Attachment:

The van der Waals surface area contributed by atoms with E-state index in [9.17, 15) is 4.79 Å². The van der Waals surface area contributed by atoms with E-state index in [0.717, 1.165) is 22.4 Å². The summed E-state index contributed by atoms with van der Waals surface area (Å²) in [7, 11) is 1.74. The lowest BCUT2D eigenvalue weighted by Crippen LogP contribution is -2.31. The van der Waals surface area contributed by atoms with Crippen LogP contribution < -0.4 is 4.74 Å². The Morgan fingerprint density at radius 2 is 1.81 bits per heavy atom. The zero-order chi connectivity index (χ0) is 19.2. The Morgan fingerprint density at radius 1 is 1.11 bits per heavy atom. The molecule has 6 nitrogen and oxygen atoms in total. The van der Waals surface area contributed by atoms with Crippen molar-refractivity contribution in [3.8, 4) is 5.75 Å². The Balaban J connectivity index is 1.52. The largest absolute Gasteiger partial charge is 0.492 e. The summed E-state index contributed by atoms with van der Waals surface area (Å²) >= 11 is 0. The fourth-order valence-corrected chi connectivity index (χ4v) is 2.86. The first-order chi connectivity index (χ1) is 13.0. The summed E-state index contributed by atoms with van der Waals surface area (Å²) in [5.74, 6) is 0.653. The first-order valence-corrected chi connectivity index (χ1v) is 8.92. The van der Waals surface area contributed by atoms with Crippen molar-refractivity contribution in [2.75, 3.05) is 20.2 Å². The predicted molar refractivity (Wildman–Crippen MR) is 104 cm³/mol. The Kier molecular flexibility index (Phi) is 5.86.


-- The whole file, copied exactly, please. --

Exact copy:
The van der Waals surface area contributed by atoms with E-state index in [9.17, 15) is 4.79 Å². The van der Waals surface area contributed by atoms with E-state index in [0.717, 1.165) is 22.4 Å². The summed E-state index contributed by atoms with van der Waals surface area (Å²) in [7, 11) is 1.74. The lowest BCUT2D eigenvalue weighted by Crippen LogP contribution is -2.31. The van der Waals surface area contributed by atoms with Crippen LogP contribution < -0.4 is 4.74 Å². The Morgan fingerprint density at radius 2 is 1.81 bits per heavy atom. The zero-order chi connectivity index (χ0) is 19.2. The Morgan fingerprint density at radius 1 is 1.11 bits per heavy atom. The molecule has 6 nitrogen and oxygen atoms in total. The van der Waals surface area contributed by atoms with Crippen molar-refractivity contribution in [3.8, 4) is 5.75 Å². The Balaban J connectivity index is 1.52. The largest absolute Gasteiger partial charge is 0.492 e. The summed E-state index contributed by atoms with van der Waals surface area (Å²) >= 11 is 0. The fourth-order valence-corrected chi connectivity index (χ4v) is 2.86. The first-order chi connectivity index (χ1) is 13.0. The summed E-state index contributed by atoms with van der Waals surface area (Å²) in [5.74, 6) is 0.653. The first-order valence-corrected chi connectivity index (χ1v) is 8.92. The van der Waals surface area contributed by atoms with Crippen molar-refractivity contribution in [2.75, 3.05) is 20.2 Å². The predicted molar refractivity (Wildman–Crippen MR) is 104 cm³/mol. The Kier molecular flexibility index (Phi) is 5.86.